WASHINGTON -- A Senate panel on Tuesday backed Gen. David Petraeus to lead U.S. and NATO forces in Afghanistan even as he warned that that the U.S. will "need to provide assistance for a long time to come."
The Senate Armed Services Committee voted to confirm Petraeus to replace the ousted Gen. Stanley McChrystal. A full Senate confirmation is expected Wednesday.
At Tuesday's hearing, Petraeus noted that President Obama's reminder in recent days that July 2011 will mark the beginning of a process to withdraw troops -- not the date when the U.S. heads for the exit doors and turn out the lights.
At the G-20 summit last weekend, world leaders agreed that it will take a number of years before Afghan forces can assume most security tasks on their own.
"The commitment to Afghanistan is necessarily, therefore, an enduring one, and neither the Taliban nor our Afghan and Pakistani partners should doubt that," Petraeus said Tuesday.
Republicans and Democrats sparred over the wisdom of the July 2011 deadline to begin bringing forces home. Arizona Sen. John McCain, the top Republican on the committee, said the date was based on outdated assumptions about the war's progress.
"If the president would say that success in Afghanistan is our only withdrawal plan -- whether we reach it before July 2011, or afterward -- he would make the war more winnable and hasten the day when our troops can come home with honor, which is what we all want," said McCain.
Committee Chairman Sen. Carl Levin, D-Mich., said the 2011 date "imparts a necessary sense of urgency to Afghan leaders about the need to take on principal responsibility for their country's security."
Republicans say they want assurances that troops will only leave next year if security has improved. Obama has said troops will begin to leave, but the pace and size of the withdrawal will depend upon conditions.
Sen. Lindsey Graham, a Republican, sharply questioned Petraeus about whether he agreed with suggestions by Vice President Joe Biden that the pullout would not be based on conditions. According to reports, Biden has said that large number of troops will start pulling out of Afghanistan in July 2011, adding "you can bet on it."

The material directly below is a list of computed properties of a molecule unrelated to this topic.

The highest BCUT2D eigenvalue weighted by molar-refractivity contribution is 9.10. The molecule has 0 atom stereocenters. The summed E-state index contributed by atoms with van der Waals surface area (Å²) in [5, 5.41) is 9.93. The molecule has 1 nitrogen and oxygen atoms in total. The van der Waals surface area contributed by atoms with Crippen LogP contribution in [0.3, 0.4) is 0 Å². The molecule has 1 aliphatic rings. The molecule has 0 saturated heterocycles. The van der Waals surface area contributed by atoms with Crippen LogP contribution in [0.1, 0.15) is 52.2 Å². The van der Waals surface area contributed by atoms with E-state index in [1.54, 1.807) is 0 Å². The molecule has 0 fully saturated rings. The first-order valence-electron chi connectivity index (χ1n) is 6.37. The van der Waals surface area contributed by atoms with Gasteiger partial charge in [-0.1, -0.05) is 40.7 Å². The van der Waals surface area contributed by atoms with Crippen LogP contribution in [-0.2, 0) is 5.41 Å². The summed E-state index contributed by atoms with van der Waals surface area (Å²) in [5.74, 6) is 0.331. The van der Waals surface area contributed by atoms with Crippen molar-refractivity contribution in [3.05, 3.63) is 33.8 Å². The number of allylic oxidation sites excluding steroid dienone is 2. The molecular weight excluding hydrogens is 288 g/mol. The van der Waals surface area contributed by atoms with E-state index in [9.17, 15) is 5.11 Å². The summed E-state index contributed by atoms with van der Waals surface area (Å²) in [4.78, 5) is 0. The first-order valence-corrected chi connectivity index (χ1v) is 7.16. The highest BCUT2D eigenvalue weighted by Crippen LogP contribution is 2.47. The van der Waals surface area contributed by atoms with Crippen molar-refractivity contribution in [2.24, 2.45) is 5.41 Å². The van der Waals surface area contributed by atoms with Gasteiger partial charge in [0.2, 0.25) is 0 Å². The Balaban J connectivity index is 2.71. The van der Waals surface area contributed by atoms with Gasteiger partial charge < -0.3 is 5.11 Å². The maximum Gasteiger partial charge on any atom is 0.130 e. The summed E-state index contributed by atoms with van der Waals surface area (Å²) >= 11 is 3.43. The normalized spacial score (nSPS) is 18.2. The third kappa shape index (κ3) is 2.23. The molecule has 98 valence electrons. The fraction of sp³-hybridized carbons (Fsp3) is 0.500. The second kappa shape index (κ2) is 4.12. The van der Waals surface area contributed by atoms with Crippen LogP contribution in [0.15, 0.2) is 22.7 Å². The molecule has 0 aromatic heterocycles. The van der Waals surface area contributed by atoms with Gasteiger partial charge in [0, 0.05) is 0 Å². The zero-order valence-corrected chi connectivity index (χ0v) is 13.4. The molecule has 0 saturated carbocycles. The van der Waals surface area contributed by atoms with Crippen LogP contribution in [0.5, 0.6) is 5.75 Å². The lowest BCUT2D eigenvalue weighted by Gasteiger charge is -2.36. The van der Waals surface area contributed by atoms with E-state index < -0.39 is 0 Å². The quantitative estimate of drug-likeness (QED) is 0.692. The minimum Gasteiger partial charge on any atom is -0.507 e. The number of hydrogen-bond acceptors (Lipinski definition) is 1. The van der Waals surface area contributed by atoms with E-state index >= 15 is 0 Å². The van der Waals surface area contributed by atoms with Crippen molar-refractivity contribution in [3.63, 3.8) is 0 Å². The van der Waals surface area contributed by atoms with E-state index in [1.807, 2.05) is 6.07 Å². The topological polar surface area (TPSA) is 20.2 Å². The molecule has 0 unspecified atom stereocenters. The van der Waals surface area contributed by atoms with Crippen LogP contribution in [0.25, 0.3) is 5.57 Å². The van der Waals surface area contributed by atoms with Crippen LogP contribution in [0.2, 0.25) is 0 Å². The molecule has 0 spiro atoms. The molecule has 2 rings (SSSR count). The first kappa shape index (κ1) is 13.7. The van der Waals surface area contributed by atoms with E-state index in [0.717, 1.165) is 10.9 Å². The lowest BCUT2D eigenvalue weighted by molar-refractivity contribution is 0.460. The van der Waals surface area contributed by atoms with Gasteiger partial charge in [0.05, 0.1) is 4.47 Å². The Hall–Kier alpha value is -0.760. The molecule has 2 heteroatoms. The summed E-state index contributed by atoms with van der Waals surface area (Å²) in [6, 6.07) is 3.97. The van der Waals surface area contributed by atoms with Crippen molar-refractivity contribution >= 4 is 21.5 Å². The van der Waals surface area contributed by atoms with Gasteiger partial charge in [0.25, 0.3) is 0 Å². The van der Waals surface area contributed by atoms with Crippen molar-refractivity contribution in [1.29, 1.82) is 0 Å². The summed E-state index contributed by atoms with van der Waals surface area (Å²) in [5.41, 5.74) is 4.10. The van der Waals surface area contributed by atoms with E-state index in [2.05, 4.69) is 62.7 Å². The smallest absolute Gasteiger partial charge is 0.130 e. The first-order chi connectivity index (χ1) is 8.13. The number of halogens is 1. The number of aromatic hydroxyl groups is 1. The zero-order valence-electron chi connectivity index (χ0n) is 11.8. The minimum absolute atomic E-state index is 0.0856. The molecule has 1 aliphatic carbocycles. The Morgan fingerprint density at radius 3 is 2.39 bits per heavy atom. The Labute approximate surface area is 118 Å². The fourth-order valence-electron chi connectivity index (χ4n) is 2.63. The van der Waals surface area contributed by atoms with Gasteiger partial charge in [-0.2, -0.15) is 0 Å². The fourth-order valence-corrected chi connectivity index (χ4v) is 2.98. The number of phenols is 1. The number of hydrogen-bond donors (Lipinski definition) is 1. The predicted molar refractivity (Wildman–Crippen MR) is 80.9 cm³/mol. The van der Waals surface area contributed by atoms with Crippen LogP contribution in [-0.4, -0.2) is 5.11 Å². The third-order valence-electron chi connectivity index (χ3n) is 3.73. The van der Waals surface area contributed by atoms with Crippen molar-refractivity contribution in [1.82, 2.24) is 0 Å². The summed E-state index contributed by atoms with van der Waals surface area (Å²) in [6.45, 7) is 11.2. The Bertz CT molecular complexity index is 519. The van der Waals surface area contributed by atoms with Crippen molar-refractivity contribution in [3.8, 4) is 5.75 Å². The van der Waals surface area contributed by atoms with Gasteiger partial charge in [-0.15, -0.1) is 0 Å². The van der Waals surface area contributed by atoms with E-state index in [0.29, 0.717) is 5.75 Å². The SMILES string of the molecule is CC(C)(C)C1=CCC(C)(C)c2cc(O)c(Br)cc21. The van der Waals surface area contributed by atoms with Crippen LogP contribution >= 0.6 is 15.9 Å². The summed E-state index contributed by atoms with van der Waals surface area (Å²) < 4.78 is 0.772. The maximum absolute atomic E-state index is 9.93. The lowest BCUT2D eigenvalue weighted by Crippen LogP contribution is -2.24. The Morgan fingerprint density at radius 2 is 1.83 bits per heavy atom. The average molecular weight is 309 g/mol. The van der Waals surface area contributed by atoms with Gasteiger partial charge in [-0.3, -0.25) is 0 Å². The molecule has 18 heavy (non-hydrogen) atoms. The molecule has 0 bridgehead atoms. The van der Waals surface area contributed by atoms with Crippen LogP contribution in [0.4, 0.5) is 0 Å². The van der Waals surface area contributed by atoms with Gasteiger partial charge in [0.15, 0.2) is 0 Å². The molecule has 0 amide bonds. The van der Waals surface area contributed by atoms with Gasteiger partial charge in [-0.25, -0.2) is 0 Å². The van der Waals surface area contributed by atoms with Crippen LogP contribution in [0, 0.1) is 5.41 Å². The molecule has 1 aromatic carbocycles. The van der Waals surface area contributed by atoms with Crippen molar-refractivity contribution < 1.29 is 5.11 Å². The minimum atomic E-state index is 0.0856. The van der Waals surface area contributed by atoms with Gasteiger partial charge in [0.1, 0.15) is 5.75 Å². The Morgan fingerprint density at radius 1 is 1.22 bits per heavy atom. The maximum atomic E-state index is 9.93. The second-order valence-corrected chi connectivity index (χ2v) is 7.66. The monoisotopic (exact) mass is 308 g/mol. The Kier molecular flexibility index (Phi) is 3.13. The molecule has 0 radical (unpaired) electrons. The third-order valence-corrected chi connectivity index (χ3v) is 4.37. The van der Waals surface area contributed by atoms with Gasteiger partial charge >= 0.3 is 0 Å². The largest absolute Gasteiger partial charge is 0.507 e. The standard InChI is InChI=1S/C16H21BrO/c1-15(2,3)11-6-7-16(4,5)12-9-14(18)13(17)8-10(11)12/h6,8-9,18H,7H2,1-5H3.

Petraeus, who is hosting Biden for dinner Tuesday night at his headquarters in Florida, said that he was only aware of Biden having expressed support for the president's policy.
The answer didn't seem to satisfy an animated Graham.
"Somebody needs to get it straight without doubt what the hell we're going to do in Afghanistan," Graham said.
Petraeus also promised to "look very hard" at the rules of engagement governing troops in Afghanistan, if confirmed as the war's next top commander.
McChrystal was criticized by some for putting too many limits on firepower to protect the lives of civilians.
Petraeus said he sees it as a "moral imperative to bring all assets to bear" to protect U.S. and Afghan troops. He said "those on the ground must have all the support they need when they are in a tough situation."
That suggests some tweaks to the restrictive rules may be in the offing. Petraeus also endorsed the overall war strategy that prizes protecting people over attacking the enemy.
It's possible Petraeus could be confirmed as early as Tuesday because Congress is already intimately familiar with Petraeus and his record, according to a Senate GOP leadership aide.
Two years ago, he was promoted to head Central Command, a job that overseas all Middle East military operations, and from 2007 to late 2008 he served as the commanding general of Multinational Forces in Iraq.
He's famously credited for executing a successful counterinsurgency campaign and reversing the tide of the war there.
Shortly before McChrystal resigned his post, he described the U.S. offensive in Marjah, considered a model for future conflicts in southern Afghanistan, as a "bleeding ulcer." He also recently announced that an upcoming offensive in Kandahar had to be delayed because it was lacking the necessary support from local leadership. These pieces of negative news came at the same time the Pentagon moves closer to completing a 30,000 troop build-up in the region.
The Associated Press contributed to this report.